The people nowadays have an idea about the ceremonies. They think the ceremonies must be performed exactly as they have always been done, maybe because one slip-up or mistake and the whole ceremony must be stopped and the sand painting destroyed. That much is true. They think that if a singer tampers with any part of the ritual, great harm can be done, great power unleashed…That much can be true also. But long ago when the people were given these ceremonies, the changing began, if only in the aging of the yellow gourd rattle or the shrinking of the skin around the eagle's claw, if only in the different voices from generation to generation, singing the chants. You see, in many ways, the ceremonies have always been changing."
Some people act like witchery is responsible for every- thing that happens, when actually witchery only manipulates a small portion." He pointed in the direction the boy had gone. "Accidents happen, and there's little we can do. But don't be so quick to call something good or bad. There are balances and harmonies always shifting, always necessary to maintain.
'it never has been easy. It will take a long long time and many more stories like this one before they are laid low. …
"He reasoned that because it was set loose by witchery of all the world, and brought to them by the whites, the ceremony against it must be the same. …
This is the only way,' she told him. 'It cannot be done alone.
'We must have power from everywhere. Even the power we can get from the whites.'
It was a cure for that, and maybe for other things too. The spotted cattle wouldn't be lost any more, scattered through his dreams, driven by his hesitation to admit they had been stolen, that the land - all of it - had been stolen from them. The anticipation of what he might find was strung tight in his belly…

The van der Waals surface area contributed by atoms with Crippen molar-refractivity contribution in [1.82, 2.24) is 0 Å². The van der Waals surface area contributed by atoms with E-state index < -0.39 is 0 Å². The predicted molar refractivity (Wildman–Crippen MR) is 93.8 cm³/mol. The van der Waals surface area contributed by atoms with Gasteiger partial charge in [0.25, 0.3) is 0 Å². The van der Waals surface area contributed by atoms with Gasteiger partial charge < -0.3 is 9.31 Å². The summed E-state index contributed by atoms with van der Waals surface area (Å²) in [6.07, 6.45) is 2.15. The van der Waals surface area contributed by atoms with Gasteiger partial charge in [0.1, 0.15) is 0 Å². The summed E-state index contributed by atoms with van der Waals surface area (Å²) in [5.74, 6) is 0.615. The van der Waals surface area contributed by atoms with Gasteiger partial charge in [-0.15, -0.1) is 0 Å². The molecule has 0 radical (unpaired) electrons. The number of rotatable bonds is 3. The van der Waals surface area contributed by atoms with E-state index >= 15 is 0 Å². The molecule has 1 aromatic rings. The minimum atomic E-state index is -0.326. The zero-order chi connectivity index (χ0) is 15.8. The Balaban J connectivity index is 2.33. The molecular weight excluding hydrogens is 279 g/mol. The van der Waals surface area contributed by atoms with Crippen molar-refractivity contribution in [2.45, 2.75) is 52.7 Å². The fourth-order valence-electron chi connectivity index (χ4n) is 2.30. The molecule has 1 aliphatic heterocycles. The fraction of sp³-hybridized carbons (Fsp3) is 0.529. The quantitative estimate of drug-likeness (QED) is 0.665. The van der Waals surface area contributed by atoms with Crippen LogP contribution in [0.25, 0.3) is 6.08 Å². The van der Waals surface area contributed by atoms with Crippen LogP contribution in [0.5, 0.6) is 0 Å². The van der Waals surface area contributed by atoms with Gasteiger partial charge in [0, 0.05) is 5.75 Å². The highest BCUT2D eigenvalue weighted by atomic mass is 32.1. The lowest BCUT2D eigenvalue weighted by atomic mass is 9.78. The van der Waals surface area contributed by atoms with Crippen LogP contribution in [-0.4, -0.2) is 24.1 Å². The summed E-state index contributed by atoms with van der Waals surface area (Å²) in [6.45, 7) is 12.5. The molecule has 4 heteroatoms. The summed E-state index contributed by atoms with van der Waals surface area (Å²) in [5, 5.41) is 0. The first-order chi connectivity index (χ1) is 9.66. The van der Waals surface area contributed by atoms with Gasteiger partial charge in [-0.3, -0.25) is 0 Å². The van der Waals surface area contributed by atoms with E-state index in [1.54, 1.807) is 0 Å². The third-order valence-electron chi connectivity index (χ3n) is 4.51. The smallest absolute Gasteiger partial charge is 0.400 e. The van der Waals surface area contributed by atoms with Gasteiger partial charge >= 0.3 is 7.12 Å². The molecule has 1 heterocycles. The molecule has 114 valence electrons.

…occasionally a calf bolted away bucking and leaping in a wide arc, returning finally to its mother when it tired of playing. Tayo's heart beat fast; he could see Josiah's vision emerging, he could see the story taking form in bone and muscle.
From the jungles of his dreaming he recognized why the Japanese voices had merged with Laguna voices, with Josiah's voice and Rocky's voice; the lines of cultures and worlds were drawn in flat dark lines on fine light sand, converging in the middle of witchery's final ceremonial sand painting. From that time on, human beings were one clan again, united by the fate the destroyers planned for all of them, for all living things; united by a circle of death that devoured people in cities twelve thousand miles away, victims who had never known these mesas, who had never seen the delicate colors of the rocks which boiled up their slaughter.